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S3-E35.5 – Liver Science At ILC 2022: Mid-Range Impact of Advances

Scott Friedman, Neil Henderson and Rachel Zayas join the Surfers to discuss a groundbreaking session from #ILC2022 discussing advances in what Liver Science can tell us about fibrosis. This conversation focuses on Roger Green's final question, which asks for tangible changes that will ensue over the next 1-5 years as impact of advances in the liver science research processes and findings discussed in this episode.

Last month, roughly 5,000 liver community stakeholders gathered in London for the 2022 International Liver Congress (#ILC2022.) On Thursday afternoon, Scott Friedman chaired an abstract session discussing advances in the basic liver science of researching and understanding mechanisms surrounding fibrosis and stellate cells. Later, he described it as “one of the most exciting groups of presentations I’ve seen in many years.” After this extremely rich and engaging discussion of advances in research processes and the findings the group discussed, Roger Green asked the group with the impact of advances like these will be over the next “year, three years, five years.”

The answers vary significantly from one panelist to another, in each case reflecting where the panel members touches the healthcare system and product industries. Scott discusses the ability of research to create completely new classes of therapies with previously unimaginable impact on disease, citing CAR-T as one example that is already in use. Louise Campbell makes a vastly different but very important point: it will work better for everyone if we can create more tissue samples, and the ability to generate these kinds of advances will make it easier for providers to ask patients to provide tissue samples and will increase the number of patients who say, “Yes.” Scott and Neil both note how good and important a point this is, with Neil stating that the growth in data we can produce from tissue is “exponential,” and that this data is key to creating better disease understanding, diagnostics and drugs. Rachel discusses two key areas where the cost of research is decreasing: availability of open-source data sets and cost of actual sequencing. Jörn suggests that having a richer understanding of disease will reduce the number of drug failures, partly because we will know how to capitalize on what we are learning and partly because we may not rush into major drug trials where we lack elements of basic understanding. Roger closes with two summary points: (i) that the technologies the group discussed will be applicable not only for NASH but an array of other liver diseases, and (ii) the over the past three years, the field has created a vastly larger number of data points which is starting to look less like scattered points and more like connected dots making an actual picture.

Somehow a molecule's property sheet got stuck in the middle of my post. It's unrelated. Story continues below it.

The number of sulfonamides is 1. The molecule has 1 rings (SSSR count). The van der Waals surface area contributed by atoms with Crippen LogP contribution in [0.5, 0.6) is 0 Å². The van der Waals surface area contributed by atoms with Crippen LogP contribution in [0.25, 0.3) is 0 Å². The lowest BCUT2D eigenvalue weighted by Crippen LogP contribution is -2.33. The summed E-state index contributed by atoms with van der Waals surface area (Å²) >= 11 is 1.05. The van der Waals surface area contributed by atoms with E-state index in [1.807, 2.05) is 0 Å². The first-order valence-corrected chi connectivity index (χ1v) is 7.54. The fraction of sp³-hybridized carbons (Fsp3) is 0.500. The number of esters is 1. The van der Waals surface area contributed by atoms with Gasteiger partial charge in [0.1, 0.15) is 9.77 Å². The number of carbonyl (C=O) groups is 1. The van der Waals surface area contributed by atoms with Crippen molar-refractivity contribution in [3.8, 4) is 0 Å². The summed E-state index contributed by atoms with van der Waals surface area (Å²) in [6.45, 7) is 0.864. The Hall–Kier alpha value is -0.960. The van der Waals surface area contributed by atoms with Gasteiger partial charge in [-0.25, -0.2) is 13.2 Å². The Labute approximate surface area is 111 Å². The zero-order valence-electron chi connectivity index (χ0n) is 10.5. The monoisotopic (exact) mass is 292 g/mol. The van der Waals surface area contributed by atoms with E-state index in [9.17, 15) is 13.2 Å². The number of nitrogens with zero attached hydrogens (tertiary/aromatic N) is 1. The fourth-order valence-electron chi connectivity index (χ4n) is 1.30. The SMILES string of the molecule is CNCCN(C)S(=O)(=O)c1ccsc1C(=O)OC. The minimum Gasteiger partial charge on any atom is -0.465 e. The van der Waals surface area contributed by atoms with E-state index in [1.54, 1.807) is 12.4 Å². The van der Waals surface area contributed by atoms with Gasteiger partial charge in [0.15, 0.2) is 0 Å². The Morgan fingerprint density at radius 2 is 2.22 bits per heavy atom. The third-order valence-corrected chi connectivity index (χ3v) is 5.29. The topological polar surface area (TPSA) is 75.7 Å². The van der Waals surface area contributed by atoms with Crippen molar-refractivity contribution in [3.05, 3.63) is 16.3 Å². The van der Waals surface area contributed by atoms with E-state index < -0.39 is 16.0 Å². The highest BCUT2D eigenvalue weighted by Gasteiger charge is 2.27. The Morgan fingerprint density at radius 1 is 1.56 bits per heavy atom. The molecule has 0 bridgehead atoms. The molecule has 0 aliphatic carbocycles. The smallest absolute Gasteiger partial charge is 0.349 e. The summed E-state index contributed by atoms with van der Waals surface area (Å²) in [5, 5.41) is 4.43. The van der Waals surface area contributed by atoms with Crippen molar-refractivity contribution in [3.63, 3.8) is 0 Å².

With these final notes of optimism and energy, the group closed the discussion.

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